A new study led by researchers at the University of Michigan Comprehensive Cancer Center and published in Nature Genetics, brings new important information about the genetics of breast cancer. The researchers found that breast cancer patients who took anti-estrogen therapy developed a certain type of genetic mutation and that this mutation could cause resistance to treatment.
This research actually is based on a program called Mi-ONCOSEQ and developed by UM Comprehensive Cancer Center. This was a program that involved DNA and RNA analysis in all patients with advanced cancer. The aim of this DNA sequencing was to identify genetic mutations involved in cancer; researchers also hope to develop new targeted therapies based on these results.
Researchers investigated 11 patients with estrogen receptor positive breast cancer in an advanced stage. Estrogen receptor positive cancer is the most common type of breast cancer; the presence of estrogen receptors shows that this cancer is influenced by hormone therapy; however there are cases when patients develop resistance to treatment. DNA sequencing revealed that 6 of these patients had mutations in the estrogen receptor. It should be noted that all these patients were treated with aromatase inhibitors, drugs that interfere with estrogen production. What is really interesting is that these mutations did not exist before patients start this therapy. This means that this treatment triggered these genetic mutations.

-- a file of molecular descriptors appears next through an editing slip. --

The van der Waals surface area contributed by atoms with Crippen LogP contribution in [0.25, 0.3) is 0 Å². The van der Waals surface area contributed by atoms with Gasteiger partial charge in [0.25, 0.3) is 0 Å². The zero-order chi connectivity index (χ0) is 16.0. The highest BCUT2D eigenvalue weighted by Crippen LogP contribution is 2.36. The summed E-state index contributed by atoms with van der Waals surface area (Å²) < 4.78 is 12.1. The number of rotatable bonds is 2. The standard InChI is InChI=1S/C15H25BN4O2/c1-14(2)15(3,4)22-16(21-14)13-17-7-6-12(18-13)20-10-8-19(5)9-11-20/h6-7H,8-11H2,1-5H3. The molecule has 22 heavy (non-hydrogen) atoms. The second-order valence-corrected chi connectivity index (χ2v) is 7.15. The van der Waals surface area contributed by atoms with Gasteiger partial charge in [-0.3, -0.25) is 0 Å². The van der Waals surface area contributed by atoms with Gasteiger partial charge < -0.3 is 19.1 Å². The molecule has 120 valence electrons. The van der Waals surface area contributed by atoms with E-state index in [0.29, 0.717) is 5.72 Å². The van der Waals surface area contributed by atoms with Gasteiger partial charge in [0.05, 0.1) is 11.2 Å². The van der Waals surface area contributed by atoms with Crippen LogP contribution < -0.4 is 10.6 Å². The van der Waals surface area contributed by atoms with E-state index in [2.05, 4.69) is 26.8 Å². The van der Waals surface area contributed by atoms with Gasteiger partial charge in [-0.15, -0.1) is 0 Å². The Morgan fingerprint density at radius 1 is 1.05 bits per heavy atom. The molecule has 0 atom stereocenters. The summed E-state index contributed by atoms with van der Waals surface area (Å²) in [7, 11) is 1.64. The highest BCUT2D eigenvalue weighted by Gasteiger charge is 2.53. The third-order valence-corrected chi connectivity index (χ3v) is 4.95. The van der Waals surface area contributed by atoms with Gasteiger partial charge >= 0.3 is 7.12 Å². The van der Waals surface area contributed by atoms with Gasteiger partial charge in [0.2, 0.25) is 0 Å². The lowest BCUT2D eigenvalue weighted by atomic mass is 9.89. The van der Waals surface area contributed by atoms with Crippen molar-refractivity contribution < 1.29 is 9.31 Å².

Lead study author, Dan Robinson, Ph.D., research assistant professor of pathology at the UM Medical School, said this is the means by which these tumors become resistant to hormonal therapy. He explained that these mutations activate the estrogen receptor when there is no estrogen as happens when a patient takes aromatase inhibitors. According to Robinson, an on-switch is essential for estrogen receptor. This switch prevents the effects of aromatase inhibitors therapy; in other words the switch prevents estrogen receptor signaling to be shut down. When patients with breast cancer patients become resistant to treatment, there are few treatment options left.
Study co-author Anne F. Schott, MD, associate professor of internal medicine at the UM Medical School, said that they tried for a long time to find out why patients become resistant to the anti- hormone therapy. “This finding sheds an entirely new light onto the problem. Now, we can look at how these estrogen receptors function and begin to develop drugs to shut down or attack this mutation, ” she said. Researchers also believe that blood tests will be able help monitor patients and detect these mutations to change the treatment before resistance develops.